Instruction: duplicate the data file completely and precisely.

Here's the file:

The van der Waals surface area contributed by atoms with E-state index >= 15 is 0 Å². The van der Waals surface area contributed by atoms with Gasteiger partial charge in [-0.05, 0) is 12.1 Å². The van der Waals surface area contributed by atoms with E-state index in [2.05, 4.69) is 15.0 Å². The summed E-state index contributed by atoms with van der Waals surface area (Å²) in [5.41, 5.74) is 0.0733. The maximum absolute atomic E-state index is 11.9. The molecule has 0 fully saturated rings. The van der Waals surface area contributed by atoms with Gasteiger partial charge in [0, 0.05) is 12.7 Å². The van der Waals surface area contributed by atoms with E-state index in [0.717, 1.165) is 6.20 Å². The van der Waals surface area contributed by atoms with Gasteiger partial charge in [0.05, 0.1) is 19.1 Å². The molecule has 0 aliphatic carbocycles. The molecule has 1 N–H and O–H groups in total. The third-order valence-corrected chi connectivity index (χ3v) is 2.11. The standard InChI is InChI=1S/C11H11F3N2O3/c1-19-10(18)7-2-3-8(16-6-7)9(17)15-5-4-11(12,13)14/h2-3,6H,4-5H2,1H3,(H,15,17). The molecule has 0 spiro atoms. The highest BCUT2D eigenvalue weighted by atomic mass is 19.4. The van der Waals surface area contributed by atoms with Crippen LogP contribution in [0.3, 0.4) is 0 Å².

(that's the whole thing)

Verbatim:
The van der Waals surface area contributed by atoms with E-state index >= 15 is 0 Å². The van der Waals surface area contributed by atoms with Gasteiger partial charge in [-0.05, 0) is 12.1 Å². The van der Waals surface area contributed by atoms with E-state index in [2.05, 4.69) is 15.0 Å². The summed E-state index contributed by atoms with van der Waals surface area (Å²) in [5.41, 5.74) is 0.0733. The maximum absolute atomic E-state index is 11.9. The molecule has 0 fully saturated rings. The van der Waals surface area contributed by atoms with Gasteiger partial charge in [0, 0.05) is 12.7 Å². The van der Waals surface area contributed by atoms with E-state index in [0.717, 1.165) is 6.20 Å². The van der Waals surface area contributed by atoms with Gasteiger partial charge in [0.05, 0.1) is 19.1 Å². The molecule has 0 aliphatic carbocycles. The molecule has 1 N–H and O–H groups in total. The third-order valence-corrected chi connectivity index (χ3v) is 2.11. The standard InChI is InChI=1S/C11H11F3N2O3/c1-19-10(18)7-2-3-8(16-6-7)9(17)15-5-4-11(12,13)14/h2-3,6H,4-5H2,1H3,(H,15,17). The molecule has 0 spiro atoms. The highest BCUT2D eigenvalue weighted by atomic mass is 19.4. The van der Waals surface area contributed by atoms with Crippen LogP contribution in [0.3, 0.4) is 0 Å².